Property sector set to cut emissions, save hundreds of millions in costs

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A new alliance between one of Australia’s most innovative building safety equipment providers and one of the nation’s biggest building operational technology service providers, will cut carbon emissions and eWaste, and eliminate ongoing costs.

The alliance – between Safety Path, a division of the SmarterLite Group, and Grosvenor Engineering Group (Grosvenor) – will see people and property owners benefit from reliable life-saving exit signs, with each sign saving up to 150 kilograms of greenhouse gas emissions per annum for every sign that is installed.

Grosvenor manages the technical operational technology equipment and systems of more than 12,000 commercial buildings.

Building owners will save more than $150 per exit sign per annum over the 30 year life of the product. With many medium size buildings having over 100 exit signs, their owners will be closer to carbon neutrality and reduced eWaste, and achieve annual savings of $15,000 per hundred signs. Some major corporates are responsible for thousands of exit signs and will save many millions of dollars by converting to Safety Path signs.

The Safety Path exit signs use photoluminescent technology which stores light and emits it in an emergency. The signs don’t need an electrical connection, meaning – unlike electric signs – they can’t fail because of a faulty component or when power is disrupted.

Nicholas Lianos, CEO at Grosvenor Engineering Group said:

“In our continuing quest to support customers with the latest most environmentally friendly building technology innovations, Grosvenor will be offering the Safety Path product range to our client base due to its superior performance, enhanced sustainability capability and lowest total cost of ownership.”

“Safety Path manufactures and distributes the world’s safest, most efficient and smartest exit sign. There is no power, carbon emissions, batteries or e-Waste and it has an estimated 30 years of useful life with a warranty of 12 years.”

He added, “Grosvenor’s clients will benefit from much lower costs and headache-free critical infrastructure compliance. Using Safety Path’s technology reduces the burden of compliance.”

Cutting fixed costs is crucial for building owners who are facing COVID-19-inflicted changes in work patterns.

Gus Carfi, Executive Chairman at Safety Path parent company SmarterLite said:

“Safety Path photoluminescent signs are already installed in more than 60 Bunnings stores across Australia, as well as shopping centres, industrial plants and office buildings.

“Instead of complex electric exit signs that include parts that fail regularly, such as light globes, batteries and electrical components, Safety Path technology stores light in a thin photoluminescent wafer. With nothing electrical to fail, millions of building occupants are safer and compliance is simpler and cheaper.”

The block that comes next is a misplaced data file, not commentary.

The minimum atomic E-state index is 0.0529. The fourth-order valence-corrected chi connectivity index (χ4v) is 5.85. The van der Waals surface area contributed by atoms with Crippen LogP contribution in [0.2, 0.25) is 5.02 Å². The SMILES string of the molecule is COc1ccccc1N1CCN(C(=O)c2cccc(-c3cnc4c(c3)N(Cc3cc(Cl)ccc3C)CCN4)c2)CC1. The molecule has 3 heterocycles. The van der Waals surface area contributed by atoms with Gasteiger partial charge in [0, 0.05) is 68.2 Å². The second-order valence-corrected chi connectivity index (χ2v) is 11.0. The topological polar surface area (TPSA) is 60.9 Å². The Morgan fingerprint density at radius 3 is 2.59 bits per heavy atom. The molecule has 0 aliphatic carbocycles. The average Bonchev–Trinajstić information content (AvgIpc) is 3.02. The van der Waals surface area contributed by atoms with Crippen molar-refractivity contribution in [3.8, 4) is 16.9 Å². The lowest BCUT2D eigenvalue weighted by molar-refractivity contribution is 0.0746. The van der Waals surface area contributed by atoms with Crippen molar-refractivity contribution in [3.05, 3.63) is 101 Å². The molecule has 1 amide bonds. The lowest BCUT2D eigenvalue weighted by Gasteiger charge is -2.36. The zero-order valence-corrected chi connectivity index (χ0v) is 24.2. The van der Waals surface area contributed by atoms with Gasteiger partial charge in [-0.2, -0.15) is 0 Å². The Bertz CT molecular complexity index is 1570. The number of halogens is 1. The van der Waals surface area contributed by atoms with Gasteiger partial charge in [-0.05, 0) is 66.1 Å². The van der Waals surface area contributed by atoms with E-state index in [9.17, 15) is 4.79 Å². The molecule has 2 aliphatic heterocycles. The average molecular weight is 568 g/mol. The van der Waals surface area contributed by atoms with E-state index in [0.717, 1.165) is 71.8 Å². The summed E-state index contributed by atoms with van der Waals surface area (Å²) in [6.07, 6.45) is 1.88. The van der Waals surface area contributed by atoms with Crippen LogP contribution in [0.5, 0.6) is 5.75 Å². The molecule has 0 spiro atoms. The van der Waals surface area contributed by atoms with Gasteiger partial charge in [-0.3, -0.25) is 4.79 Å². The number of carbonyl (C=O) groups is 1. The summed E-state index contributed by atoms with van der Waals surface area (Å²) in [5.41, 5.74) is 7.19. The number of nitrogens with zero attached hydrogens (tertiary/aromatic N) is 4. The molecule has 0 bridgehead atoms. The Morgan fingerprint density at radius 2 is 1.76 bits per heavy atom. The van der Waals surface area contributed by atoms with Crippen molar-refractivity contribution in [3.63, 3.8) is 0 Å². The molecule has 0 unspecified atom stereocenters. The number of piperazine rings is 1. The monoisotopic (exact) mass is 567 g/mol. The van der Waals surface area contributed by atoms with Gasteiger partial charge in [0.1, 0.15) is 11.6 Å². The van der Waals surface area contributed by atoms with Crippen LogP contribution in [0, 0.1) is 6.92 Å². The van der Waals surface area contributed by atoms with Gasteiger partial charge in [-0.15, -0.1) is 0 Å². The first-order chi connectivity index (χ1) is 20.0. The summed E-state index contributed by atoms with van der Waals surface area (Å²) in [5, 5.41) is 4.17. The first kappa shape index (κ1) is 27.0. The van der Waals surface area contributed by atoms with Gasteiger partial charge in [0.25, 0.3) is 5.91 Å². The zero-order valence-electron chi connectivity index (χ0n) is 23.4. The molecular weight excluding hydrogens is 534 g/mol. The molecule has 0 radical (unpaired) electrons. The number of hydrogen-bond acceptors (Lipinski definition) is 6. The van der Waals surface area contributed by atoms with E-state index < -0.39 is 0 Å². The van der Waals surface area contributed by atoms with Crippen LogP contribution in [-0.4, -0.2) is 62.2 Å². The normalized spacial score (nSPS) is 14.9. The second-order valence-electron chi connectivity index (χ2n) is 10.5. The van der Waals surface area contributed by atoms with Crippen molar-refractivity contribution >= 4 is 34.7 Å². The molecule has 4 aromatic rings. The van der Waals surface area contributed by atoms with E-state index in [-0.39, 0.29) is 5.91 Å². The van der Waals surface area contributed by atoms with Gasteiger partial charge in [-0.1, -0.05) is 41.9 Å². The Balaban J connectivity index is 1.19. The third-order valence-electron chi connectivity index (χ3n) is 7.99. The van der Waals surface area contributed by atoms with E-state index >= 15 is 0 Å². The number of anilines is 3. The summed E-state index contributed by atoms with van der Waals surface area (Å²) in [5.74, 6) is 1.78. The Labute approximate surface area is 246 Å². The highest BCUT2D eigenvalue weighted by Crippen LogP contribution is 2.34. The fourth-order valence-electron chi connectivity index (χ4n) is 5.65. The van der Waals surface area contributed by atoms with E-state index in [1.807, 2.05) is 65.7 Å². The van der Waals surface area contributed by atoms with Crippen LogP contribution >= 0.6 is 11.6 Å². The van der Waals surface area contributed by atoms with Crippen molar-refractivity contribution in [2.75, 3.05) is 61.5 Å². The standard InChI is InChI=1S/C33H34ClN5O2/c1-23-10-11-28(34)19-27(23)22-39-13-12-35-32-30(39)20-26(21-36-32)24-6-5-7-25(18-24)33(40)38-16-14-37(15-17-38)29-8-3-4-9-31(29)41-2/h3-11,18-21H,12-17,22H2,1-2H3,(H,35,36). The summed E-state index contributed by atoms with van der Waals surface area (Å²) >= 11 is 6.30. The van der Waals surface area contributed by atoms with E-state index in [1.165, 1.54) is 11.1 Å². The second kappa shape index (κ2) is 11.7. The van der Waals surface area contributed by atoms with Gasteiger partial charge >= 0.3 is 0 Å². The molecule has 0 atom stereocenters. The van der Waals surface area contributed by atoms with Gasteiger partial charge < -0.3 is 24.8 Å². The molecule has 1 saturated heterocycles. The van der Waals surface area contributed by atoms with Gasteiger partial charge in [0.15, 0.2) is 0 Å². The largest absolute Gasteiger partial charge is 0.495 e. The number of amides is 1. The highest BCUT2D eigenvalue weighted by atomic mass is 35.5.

Mr Carfi, 30-year veteran of Visy Industries and former International Chief Operating Officer for the late billionaire paper-recycler Richard Pratt and later Anthony Pratt, said:

“Our data shows that clients can expect expenditure cuts of an average $150 per annum per sign, including cutting maintenance costs and the cost of regularly replacing electric exit signs.

“Carbon reductions of 1.6 tonnes over the life of each one of our signs will be achieved. This equates to saving industry hundreds of millions of dollars and is great news for the environment.”

“CEO’s, CFO’s and COO’s are often not aware of just how big their fleet of electric exit signs really is and, hence the associated ‘secret’ costs when comparing product lifecycles – the true measure of economic performance.”

“The cost of installing Safety Path exit signs is comparable to traditional electric exit signs, so the monetary savings begin from day one.”

Mr Carfi said electric exit signs carry a big burden, both for clients and the environment:

“Old tech electric signs are short-lived, requiring a whole range of systems and regulations to keep building occupants safe. That ultimately costs the environment, business and the community.

“Old-tech electric exit signs are built using out-dated technology that is prone to failure, require regular inspections, regular maintenance, regular replacement and generate tonnes of needless waste.”

“There are also complex and expensive computer systems to monitor electric exit signs, to report when they have failed. Safety Path signs don’t need those systems.”

“We’re pleased to support Grosvenor Engineering Group to enable their clients to reduce their fixed costs, improve safety and deliver their sustainability goals.

“Grosvenor clients can sleep better at night knowing that thousands of people in their buildings are safer and that the building infrastructure is more sustainable.”